Rashae Ophus Johnson
November 16, 2005
It posed more of a nuisance than a security hazard when someone hacked
into Provo's city Web site Saturday, but it prompted renewed vigilance
in patching vulnerabilities elsewhere on the city network.
"We didn't feel like we were much of a target -- why would anyone want
to hack into the Provo city Web site?" said Robert Ridge, director of
information systems. "Now that it's happened, I guess it's a higher
priority than we thought."
The city's Web server is not connected to any computers with access to
private information such as personnel files, Ridge said. Technology
staff traced the breach to an old version of the Samba software
program that never was removed from that computer after the city quit
using it. When the vendor released notification of a vulnerability and
offered a "patch," city technology staff didn't know Samba still
lingered on the one server and thus overlooked the warning.
Hackers write programs that crawl the Internet, searching for systems
with newly publicized vulnerabilities, and one such person --
apparently a subscriber of a high-speed cable provider in Canada --
infiltrated Provo's site Saturday morning.
"This is a constant cat-and-mouse game," Ridge said. "It's always a
race to whether they find the vulnerability and exploit it first, or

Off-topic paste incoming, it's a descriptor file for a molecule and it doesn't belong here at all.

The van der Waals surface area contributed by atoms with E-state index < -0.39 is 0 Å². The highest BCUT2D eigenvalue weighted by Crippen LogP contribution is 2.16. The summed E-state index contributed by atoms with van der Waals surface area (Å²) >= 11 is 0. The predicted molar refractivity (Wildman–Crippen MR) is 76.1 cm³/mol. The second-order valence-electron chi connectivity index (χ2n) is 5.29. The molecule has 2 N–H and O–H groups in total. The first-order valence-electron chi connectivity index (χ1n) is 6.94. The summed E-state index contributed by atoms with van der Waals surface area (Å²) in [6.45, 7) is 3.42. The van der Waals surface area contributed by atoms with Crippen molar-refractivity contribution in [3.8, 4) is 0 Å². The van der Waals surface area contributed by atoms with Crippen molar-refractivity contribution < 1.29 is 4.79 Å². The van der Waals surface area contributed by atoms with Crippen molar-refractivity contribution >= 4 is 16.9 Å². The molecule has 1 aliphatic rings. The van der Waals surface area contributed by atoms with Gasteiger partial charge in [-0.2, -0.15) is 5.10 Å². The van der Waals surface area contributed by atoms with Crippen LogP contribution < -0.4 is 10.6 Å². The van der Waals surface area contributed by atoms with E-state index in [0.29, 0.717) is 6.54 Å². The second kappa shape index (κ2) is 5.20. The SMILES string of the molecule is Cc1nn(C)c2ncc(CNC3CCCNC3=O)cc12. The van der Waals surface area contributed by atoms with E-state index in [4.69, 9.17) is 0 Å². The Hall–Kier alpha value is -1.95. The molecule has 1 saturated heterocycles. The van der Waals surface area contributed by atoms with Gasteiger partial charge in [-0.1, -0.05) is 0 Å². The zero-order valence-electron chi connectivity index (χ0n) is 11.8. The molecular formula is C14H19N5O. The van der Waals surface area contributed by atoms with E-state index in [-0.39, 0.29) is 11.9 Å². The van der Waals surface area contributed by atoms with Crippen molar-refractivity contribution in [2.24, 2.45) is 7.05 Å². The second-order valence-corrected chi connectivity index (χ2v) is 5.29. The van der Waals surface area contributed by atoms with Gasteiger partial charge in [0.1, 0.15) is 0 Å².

we patch it first."
The hacker replaced Provo's Web pages with different pages and posted
a sarcastic message of something like, "So sorry, you've been hacked."
City technology staff spent a few hours reverting the pages back to
the originals, and www.provo.org was operating properly again by 4
"It was purely a nuisance. They got no information or other gain. They
didn't leave their name so they didn't even get any notoriety," Ridge
said. "All they did is deny the people of Provo and the people of the
world access to our Web site."
Ridge said Provo city's servers don't store much private information
beyond some personnel records, but his staff still is scouring the
servers for other possible breaches.
"This has been kind of a wake-up call, and now we think we know of
other things we can do to strengthen our security," Ridge said. With
no resulting damage, "I guess in a way they did us a favor in making
us be more vigilant."
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